For most Americans, the Roth Individual Retirement Account is an excellent way to save for retirement.
Once the money is deposited into a Roth IRA, it can potentially grow tax-free for many decades. And when retirees eventually tap into these accounts, they won’t owe tax on the withdrawals.
Investors enjoy these significant tax perks because the initial contributions into a Roth are done with after-tax money.
While the Roth is an extremely attractive vehicle to save long term for retirement, not everyone is allowed to set aside retirement money this way. There is an income cap that prevents more affluent investors from participating.
There is a way, however, for wealthier people to circumvent this Roth restriction. For years, high-income investors have contributed to traditional IRAs, which have no income limits, and have ultimately converted money from these accounts into Roths.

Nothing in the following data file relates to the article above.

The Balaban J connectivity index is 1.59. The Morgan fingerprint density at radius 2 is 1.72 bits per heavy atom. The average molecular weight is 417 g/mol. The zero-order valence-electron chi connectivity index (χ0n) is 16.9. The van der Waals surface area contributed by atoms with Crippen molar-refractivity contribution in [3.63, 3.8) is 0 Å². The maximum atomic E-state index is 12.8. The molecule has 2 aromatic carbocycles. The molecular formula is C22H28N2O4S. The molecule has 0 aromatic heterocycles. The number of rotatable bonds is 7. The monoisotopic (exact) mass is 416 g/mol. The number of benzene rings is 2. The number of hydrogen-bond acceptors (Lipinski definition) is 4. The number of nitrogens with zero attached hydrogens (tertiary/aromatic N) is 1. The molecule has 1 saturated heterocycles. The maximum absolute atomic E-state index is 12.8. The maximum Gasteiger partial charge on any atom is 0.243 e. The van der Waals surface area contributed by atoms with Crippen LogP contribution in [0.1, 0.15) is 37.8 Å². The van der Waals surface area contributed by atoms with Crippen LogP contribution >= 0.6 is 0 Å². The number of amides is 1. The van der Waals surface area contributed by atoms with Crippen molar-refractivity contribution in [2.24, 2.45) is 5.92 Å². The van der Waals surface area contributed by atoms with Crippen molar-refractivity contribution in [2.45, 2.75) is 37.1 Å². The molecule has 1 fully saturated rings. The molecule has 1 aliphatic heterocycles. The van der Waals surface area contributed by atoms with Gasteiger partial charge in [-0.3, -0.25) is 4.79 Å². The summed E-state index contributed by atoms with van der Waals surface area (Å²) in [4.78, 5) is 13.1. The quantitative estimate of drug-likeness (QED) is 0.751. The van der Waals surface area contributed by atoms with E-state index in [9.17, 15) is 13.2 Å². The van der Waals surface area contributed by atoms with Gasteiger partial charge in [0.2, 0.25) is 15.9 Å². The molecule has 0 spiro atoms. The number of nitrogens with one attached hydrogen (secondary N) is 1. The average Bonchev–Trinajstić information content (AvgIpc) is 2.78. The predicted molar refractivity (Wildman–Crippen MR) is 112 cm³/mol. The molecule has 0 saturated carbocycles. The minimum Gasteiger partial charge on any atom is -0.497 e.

While this back-door strategy has made some financial advisors nervous, the Internal Revenue Service recently confirmed that it is acceptable. In a recent IRS webinar for tax professionals, an IRS tax law specialist confirmed that this approach is legitimate.
Depending on your income, you may not need to worry about carrying out a Roth conversion. Here is the current breakdown of the modified adjusted income that you can’t exceed to either make a full or partial contribution to a Roth.
Here are the main reasons that you might want to convert a traditional IRA into a Roth:
If you are considering a Roth conversion, you should consult your tax and/or financial advisor about your options.